Pet column: How to successfully take a pet photo
September 3, 2013
The call is out for pet photos from amateurs. From the 2014 Tahoe Pets Calendar and breed rescue and shelter contests,to online apparel, coffee mugs and mouse pads, opportunities abound to immortalize, wear, and display a pet likeness. In addition, it’s not too early to get out holiday decorations and plan a family shoot, including pets, for 2014 greeting cards. First, decide what you are going for: pet portrait, pet in a setting, pet in action, or all of the above. Here are basic pet photo tips.
There are two unique pet photo challenges. First, people “red eye” becomes pet “devil eye” which cannot be corrected with automatic settings. Second, dark coat color is tough to capture, making black pets the most difficult to photograph. As in all photography, it’s all about the light. Use natural lighting indoors next to a window or in a sun room, outdoors in daylight, or use an indirect flash separate from the camera. If needed, there are instructions on the Web for correcting “devil eye” with basic photo software. A third challenge is the same when photographing children – communication and movement. For keeper shots direct from the camera, all you need are the three “Ps”: a preset camera, your pet and patience.
Preset the camera
Even point-and-shoot digital cameras have settings which can capture an active pet, a sequence of expressions or a dramatic portrait. Auto mode can suffice, but try Continuous or Burst mode to capture a series of shots. Check the camera specifications in the manual. In traditional film terms, the speed should be ISO 400 for outside action. Inside, ISO 800 compensates for low light. A shutter speed of 1/125 reduces the chance of blurring. Many pocket cameras can set ISO automatically. Put the camera on shutter-priority mode to get a fast shutter speed. If available, use a sport action type mode and the camera automatically selects the fastest shutter speed possible for the situation. Pre focus the camera to set up for each shot. Simply push the shutter button halfway before the action starts, allowing time for the camera to automatically focus, hold then push down to burst away to avoid shutter lag. Remember that black pets need more light since it is absorbed by their fur and detail is lost. White pets need less light and photograph best out of direct sunlight.
Prepare the pet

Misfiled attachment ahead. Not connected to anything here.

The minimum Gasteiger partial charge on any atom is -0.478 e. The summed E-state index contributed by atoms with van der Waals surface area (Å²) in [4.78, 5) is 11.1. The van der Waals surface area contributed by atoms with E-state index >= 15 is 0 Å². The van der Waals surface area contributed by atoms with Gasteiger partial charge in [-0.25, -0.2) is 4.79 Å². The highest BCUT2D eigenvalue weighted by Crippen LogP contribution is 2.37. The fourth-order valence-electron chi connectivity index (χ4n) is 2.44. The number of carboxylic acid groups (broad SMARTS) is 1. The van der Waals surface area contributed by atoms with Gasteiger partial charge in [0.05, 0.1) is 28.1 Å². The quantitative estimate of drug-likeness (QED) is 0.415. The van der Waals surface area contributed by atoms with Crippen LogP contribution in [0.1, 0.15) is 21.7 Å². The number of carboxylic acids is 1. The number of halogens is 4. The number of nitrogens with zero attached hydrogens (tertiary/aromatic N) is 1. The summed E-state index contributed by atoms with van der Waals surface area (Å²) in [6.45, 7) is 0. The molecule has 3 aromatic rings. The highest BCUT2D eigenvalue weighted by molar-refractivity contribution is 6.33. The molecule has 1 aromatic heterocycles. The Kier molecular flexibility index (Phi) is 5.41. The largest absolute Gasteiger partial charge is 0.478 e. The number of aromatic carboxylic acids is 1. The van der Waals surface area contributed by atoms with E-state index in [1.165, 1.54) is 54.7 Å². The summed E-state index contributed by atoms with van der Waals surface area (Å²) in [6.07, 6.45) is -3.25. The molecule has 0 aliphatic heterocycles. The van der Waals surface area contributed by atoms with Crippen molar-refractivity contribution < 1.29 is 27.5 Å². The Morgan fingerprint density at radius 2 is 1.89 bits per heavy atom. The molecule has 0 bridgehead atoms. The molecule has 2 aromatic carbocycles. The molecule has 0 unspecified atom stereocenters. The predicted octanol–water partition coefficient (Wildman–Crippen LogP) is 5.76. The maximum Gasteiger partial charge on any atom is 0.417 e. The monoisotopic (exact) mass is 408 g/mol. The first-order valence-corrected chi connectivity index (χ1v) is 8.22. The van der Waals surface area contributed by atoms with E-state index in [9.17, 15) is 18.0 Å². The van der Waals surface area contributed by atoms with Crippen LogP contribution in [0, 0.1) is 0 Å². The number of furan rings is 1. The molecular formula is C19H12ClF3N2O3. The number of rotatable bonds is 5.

For pets who just won’t sit still, schedule the photo session after a tiring play time or during a rest on a long hike. Keep in mind that flash can hurt a pet’s eyes or make him or her camera shy. Avoid direct flash or tape gauze over the built in flash. This eliminates reflection from glass fish or reptile tanks as well. Some pets turn away when they hear the camera click. Try camera conditioning by leaving the camera out for the cat or dog to sniff and discover it’s no big deal. Offer a treat when the camera clicks. Then use a helper to hold a tennis ball over your head or wave a feather to get the pet looking at the camera. However, some of the best pet photography is candid, when the pet is unaware or even asleep. The most memorable photos reflect a pet’s personality. Capture the feeling between you and your pet and the result will be magical.
Digital photography offers the benefit of limitless free mistakes. No film to develop or prints to order. Professional pet photographers assume they will take at least 25 shots of a single pet pose to get one keeper, getting two out of 36 sharp shots is exceptional. The key is to keep it fun for both you and your pet. Get down on your knees or belly to pet level. Take advantage of that golden hour before sunset when a pet’s fur and eyes take on a glorious glow. Carry a camera and extra batteries everywhere. Some of the most famous photos ever taken were spontaneous, snapped at an unplanned moment with simple equipment at hand.
Free 2013 Tahoe Pet Calendar samples, 2014 Tahoe Pet Calendar information and entry forms are at 870 Emerald Bay Road or by calling 530-542-2857. A downloadable entry form for the 2014 Tahoe Pet Calendar is available at http://www.laketahoehumaneandspca.org. The submission deadline is Sept. 30.
— Provided by the Lake Tahoe Humane Society and Society for the Prevention of Cruelty to Animals to help “Keep Tahoe Kind.” Dawn Armstrong is the executive director.
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